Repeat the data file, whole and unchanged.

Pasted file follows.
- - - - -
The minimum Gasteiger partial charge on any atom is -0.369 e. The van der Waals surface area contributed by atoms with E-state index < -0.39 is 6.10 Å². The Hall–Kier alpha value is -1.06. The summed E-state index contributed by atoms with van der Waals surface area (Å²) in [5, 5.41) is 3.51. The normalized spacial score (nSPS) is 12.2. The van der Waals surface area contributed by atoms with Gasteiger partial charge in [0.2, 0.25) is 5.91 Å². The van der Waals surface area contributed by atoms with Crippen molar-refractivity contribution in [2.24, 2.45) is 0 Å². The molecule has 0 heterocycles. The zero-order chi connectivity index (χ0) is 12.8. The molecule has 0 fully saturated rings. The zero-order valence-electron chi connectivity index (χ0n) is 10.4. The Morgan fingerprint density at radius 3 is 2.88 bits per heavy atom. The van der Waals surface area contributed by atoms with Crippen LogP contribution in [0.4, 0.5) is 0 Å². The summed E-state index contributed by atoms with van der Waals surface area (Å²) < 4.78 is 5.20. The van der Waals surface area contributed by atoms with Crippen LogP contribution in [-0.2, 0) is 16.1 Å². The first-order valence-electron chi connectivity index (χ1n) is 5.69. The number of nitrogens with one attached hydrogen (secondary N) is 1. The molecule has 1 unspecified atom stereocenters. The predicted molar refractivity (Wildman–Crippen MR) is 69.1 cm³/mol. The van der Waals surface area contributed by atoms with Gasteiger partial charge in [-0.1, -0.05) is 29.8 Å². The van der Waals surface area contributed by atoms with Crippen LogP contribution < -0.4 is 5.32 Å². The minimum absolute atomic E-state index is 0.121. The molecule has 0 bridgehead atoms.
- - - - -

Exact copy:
The minimum Gasteiger partial charge on any atom is -0.369 e. The van der Waals surface area contributed by atoms with E-state index < -0.39 is 6.10 Å². The Hall–Kier alpha value is -1.06. The summed E-state index contributed by atoms with van der Waals surface area (Å²) in [5, 5.41) is 3.51. The normalized spacial score (nSPS) is 12.2. The van der Waals surface area contributed by atoms with Gasteiger partial charge in [0.2, 0.25) is 5.91 Å². The van der Waals surface area contributed by atoms with Crippen molar-refractivity contribution in [2.24, 2.45) is 0 Å². The molecule has 0 heterocycles. The zero-order chi connectivity index (χ0) is 12.8. The molecule has 0 fully saturated rings. The zero-order valence-electron chi connectivity index (χ0n) is 10.4. The Morgan fingerprint density at radius 3 is 2.88 bits per heavy atom. The van der Waals surface area contributed by atoms with Crippen LogP contribution in [0.4, 0.5) is 0 Å². The summed E-state index contributed by atoms with van der Waals surface area (Å²) < 4.78 is 5.20. The van der Waals surface area contributed by atoms with Crippen LogP contribution in [-0.2, 0) is 16.1 Å². The first-order valence-electron chi connectivity index (χ1n) is 5.69. The number of nitrogens with one attached hydrogen (secondary N) is 1. The molecule has 1 unspecified atom stereocenters. The predicted molar refractivity (Wildman–Crippen MR) is 69.1 cm³/mol. The van der Waals surface area contributed by atoms with Gasteiger partial charge in [-0.1, -0.05) is 29.8 Å². The van der Waals surface area contributed by atoms with Crippen LogP contribution < -0.4 is 5.32 Å². The minimum absolute atomic E-state index is 0.121. The molecule has 0 bridgehead atoms.